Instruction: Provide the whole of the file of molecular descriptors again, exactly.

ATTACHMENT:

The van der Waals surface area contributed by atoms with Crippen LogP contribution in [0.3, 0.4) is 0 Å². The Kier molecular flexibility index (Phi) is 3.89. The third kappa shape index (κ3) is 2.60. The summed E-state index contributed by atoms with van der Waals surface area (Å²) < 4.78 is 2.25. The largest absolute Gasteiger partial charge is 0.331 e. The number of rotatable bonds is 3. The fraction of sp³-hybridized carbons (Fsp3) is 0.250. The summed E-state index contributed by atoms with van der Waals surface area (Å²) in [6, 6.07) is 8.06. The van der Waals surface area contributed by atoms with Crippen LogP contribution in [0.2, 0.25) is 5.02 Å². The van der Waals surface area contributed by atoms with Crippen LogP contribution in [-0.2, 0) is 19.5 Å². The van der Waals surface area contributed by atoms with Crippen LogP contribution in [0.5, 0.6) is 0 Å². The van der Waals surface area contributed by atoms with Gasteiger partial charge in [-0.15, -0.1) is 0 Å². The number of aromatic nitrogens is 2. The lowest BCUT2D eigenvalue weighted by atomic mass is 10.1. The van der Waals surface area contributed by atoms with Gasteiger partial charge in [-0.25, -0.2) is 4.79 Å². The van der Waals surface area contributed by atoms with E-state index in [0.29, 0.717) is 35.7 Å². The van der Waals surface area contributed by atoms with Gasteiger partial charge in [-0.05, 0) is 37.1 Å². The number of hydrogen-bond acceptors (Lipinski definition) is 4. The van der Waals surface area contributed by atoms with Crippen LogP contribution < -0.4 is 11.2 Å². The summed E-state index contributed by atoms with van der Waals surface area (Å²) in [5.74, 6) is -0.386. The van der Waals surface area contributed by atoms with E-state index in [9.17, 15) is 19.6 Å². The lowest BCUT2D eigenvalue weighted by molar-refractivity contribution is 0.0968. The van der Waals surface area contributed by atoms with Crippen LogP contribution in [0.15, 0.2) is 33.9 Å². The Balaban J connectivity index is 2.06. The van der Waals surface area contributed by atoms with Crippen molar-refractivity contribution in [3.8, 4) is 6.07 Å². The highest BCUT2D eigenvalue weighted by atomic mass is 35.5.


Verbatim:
The van der Waals surface area contributed by atoms with Crippen LogP contribution in [0.3, 0.4) is 0 Å². The Kier molecular flexibility index (Phi) is 3.89. The third kappa shape index (κ3) is 2.60. The summed E-state index contributed by atoms with van der Waals surface area (Å²) < 4.78 is 2.25. The largest absolute Gasteiger partial charge is 0.331 e. The number of rotatable bonds is 3. The fraction of sp³-hybridized carbons (Fsp3) is 0.250. The summed E-state index contributed by atoms with van der Waals surface area (Å²) in [6, 6.07) is 8.06. The van der Waals surface area contributed by atoms with Crippen LogP contribution in [0.2, 0.25) is 5.02 Å². The van der Waals surface area contributed by atoms with Crippen LogP contribution in [-0.2, 0) is 19.5 Å². The van der Waals surface area contributed by atoms with Crippen LogP contribution in [0.5, 0.6) is 0 Å². The van der Waals surface area contributed by atoms with Gasteiger partial charge in [-0.15, -0.1) is 0 Å². The number of aromatic nitrogens is 2. The lowest BCUT2D eigenvalue weighted by atomic mass is 10.1. The van der Waals surface area contributed by atoms with Gasteiger partial charge in [-0.25, -0.2) is 4.79 Å². The van der Waals surface area contributed by atoms with E-state index in [0.29, 0.717) is 35.7 Å². The van der Waals surface area contributed by atoms with Gasteiger partial charge in [-0.05, 0) is 37.1 Å². The number of hydrogen-bond acceptors (Lipinski definition) is 4. The van der Waals surface area contributed by atoms with Crippen LogP contribution < -0.4 is 11.2 Å². The summed E-state index contributed by atoms with van der Waals surface area (Å²) in [5.74, 6) is -0.386. The van der Waals surface area contributed by atoms with E-state index in [9.17, 15) is 19.6 Å². The lowest BCUT2D eigenvalue weighted by molar-refractivity contribution is 0.0968. The van der Waals surface area contributed by atoms with Crippen LogP contribution in [0.15, 0.2) is 33.9 Å². The Balaban J connectivity index is 2.06. The van der Waals surface area contributed by atoms with Crippen molar-refractivity contribution in [3.8, 4) is 6.07 Å². The highest BCUT2D eigenvalue weighted by atomic mass is 35.5.